“Bruce had a fine line to tread. He had to teach me to be more disciplined without dampening my love for chess or suppressing my natural voice. Many teachers have no feel for this balance and try to force their students into cookie-cutter molds. I have run into quite a few egomaniacal instructors like this over the years and have come to believe that their method is profoundly destructive for students in the long run.” – Josh Waitzkin, The Art of Learning (p. 9) […]
Last week, a friend attended a college basketball practice. As he watched, and grew frustrated by what he witnessed, he sent me a series of texts. The texts began:
The poor skill level in WBB is sickening.
I should mention that he watched the practice of a program with many highly-rated players that likely will be a top-25 team this season. To provide some context, my friend played and coached college basketball and has trained at least two All-Americans. I value his insight. […]
I ran a clinic today for some local basketball coaches and introduced simple ball-handling and passing progressions. The idea was to show drills that could be utilized in a practice environment where 40-60 players could be on one court. […]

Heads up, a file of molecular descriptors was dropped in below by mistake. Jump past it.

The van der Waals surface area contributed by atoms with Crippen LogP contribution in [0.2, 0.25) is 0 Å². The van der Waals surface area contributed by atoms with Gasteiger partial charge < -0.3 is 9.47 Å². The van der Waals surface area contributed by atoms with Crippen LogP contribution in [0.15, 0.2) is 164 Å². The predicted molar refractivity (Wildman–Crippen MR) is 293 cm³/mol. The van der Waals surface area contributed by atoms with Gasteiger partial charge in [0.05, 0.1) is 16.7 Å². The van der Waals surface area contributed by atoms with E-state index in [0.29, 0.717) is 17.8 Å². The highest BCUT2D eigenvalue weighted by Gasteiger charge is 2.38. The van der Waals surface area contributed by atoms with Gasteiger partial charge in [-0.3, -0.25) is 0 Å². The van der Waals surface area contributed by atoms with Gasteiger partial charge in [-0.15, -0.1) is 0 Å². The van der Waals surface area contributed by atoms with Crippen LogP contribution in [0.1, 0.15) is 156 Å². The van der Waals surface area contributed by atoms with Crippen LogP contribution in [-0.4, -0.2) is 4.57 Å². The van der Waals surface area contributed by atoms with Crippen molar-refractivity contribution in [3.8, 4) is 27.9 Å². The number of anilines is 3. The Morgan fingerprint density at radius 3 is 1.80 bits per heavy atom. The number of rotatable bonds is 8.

During my presentation, one question focused on the timing of block practice and random practice. In a traditional coaching methodology, coaches start with the block practice with lots of instruction and feedback and isolated drills. Once players show improvement, the coach adds a new element or puts the skill into a scrimmage. The decision-training style of coaching starts with competition-like drills and “hard-first instruction.” […]
Last week, I spent the week running basketball camps for a high school coach. We had sessions for high school players; 6th-8th graders; and 3rd-5th graders.
With each session, I had a different purpose. However, I managed the camp based on the players’ enthusiasm: if they appeared to enjoy something, we continued; if they did not, we stopped. […]